De Minimis Vertical Agreements

In the world of business, vertical agreements are a common occurrence. These agreements are made between parties at different levels of the supply chain, for example, between a manufacturer and a distributor or a wholesaler and a retailer. However, not all vertical agreements are equal. Some may be deemed anti-competitive while others fall under the category of de minimis vertical agreements.

De minimis vertical agreements refer to agreements that are too small or insignificant to have any substantial effect on competition. These agreements are typically considered to not have a material impact on the market and are therefore not subject to scrutiny by competition authorities.

To be considered a de minimis vertical agreement, the agreement must meet certain criteria. First and foremost, the agreement must not contain any hardcore restrictions, such as price-fixing or market-sharing. Furthermore, the market share of the parties involved must not exceed certain thresholds. In the EU, for example, the parties` combined market share must not exceed 20%, while in the US, the threshold is 30%.

De minimis vertical agreements are important to businesses as they allow for flexibility and efficiency in the distribution chain. For example, a manufacturer may offer exclusive distribution rights to a distributor who specializes in a specific region or market. This allows the manufacturer to focus on production while the distributor takes care of sales and marketing in their designated area. This arrangement can be beneficial for both parties and ultimately benefit consumers as well.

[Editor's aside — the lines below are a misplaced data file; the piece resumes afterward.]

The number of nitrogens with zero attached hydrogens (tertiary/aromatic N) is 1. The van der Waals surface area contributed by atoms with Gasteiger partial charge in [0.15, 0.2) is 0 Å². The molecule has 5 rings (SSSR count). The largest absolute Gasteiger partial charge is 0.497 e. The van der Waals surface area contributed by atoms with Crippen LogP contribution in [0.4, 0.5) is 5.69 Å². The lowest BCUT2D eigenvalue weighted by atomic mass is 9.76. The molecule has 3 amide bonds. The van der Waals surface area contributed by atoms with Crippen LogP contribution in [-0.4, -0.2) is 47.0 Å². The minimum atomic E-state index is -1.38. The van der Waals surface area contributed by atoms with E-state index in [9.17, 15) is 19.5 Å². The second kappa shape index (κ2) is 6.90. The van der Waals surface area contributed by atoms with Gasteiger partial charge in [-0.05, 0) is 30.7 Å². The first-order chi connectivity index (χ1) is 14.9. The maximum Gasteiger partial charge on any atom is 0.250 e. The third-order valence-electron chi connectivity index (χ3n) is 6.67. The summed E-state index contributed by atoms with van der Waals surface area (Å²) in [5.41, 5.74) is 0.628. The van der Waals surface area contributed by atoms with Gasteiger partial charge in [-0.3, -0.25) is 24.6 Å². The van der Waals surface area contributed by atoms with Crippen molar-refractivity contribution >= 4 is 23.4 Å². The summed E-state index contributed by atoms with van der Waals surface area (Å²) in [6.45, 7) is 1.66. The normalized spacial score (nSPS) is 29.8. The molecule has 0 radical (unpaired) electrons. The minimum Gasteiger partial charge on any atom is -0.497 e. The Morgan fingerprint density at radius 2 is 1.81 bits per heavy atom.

It`s important to note that not all jurisdictions have the same rules regarding de minimis vertical agreements. For example, in Japan, agreements between competitors are generally prohibited, regardless of their size or impact on the market. It`s important for businesses to be aware of the regulations in their respective jurisdictions to avoid potential legal consequences.

In conclusion, de minimis vertical agreements are agreements that are too insignificant to have a substantial impact on competition. These agreements can be beneficial for businesses and consumers alike, as they allow for flexibility and efficiency in the distribution chain. However, it`s important to ensure that these agreements meet the criteria set forth by competition authorities in their respective jurisdictions.

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